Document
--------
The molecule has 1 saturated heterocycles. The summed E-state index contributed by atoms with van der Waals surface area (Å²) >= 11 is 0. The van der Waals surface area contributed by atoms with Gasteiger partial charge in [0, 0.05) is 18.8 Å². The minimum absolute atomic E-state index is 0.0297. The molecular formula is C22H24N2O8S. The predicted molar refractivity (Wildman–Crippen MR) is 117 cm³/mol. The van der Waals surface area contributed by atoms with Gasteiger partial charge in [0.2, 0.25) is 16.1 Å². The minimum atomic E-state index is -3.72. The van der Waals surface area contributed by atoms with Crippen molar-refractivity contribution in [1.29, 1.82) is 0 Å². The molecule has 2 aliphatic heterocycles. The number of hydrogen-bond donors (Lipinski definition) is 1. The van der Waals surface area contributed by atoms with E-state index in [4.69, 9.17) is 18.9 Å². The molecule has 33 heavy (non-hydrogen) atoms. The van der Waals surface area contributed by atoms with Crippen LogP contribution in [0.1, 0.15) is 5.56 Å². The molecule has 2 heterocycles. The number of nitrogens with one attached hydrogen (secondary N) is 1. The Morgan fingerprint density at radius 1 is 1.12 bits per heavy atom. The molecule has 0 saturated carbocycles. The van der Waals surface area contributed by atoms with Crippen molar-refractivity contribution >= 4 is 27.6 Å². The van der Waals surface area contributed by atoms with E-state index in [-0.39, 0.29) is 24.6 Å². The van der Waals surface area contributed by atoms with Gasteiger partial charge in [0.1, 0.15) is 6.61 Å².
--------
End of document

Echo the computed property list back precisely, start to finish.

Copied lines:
The molecule has 1 saturated heterocycles. The summed E-state index contributed by atoms with van der Waals surface area (Å²) >= 11 is 0. The van der Waals surface area contributed by atoms with Gasteiger partial charge in [0, 0.05) is 18.8 Å². The minimum absolute atomic E-state index is 0.0297. The molecular formula is C22H24N2O8S. The predicted molar refractivity (Wildman–Crippen MR) is 117 cm³/mol. The van der Waals surface area contributed by atoms with Gasteiger partial charge in [0.2, 0.25) is 16.1 Å². The minimum atomic E-state index is -3.72. The van der Waals surface area contributed by atoms with Crippen molar-refractivity contribution in [1.29, 1.82) is 0 Å². The molecule has 2 aliphatic heterocycles. The number of hydrogen-bond donors (Lipinski definition) is 1. The van der Waals surface area contributed by atoms with E-state index in [4.69, 9.17) is 18.9 Å². The molecule has 33 heavy (non-hydrogen) atoms. The van der Waals surface area contributed by atoms with Crippen LogP contribution in [0.1, 0.15) is 5.56 Å². The molecule has 2 heterocycles. The number of nitrogens with one attached hydrogen (secondary N) is 1. The Morgan fingerprint density at radius 1 is 1.12 bits per heavy atom. The molecule has 0 saturated carbocycles. The van der Waals surface area contributed by atoms with Crippen molar-refractivity contribution >= 4 is 27.6 Å². The van der Waals surface area contributed by atoms with E-state index in [-0.39, 0.29) is 24.6 Å². The van der Waals surface area contributed by atoms with Gasteiger partial charge in [0.1, 0.15) is 6.61 Å².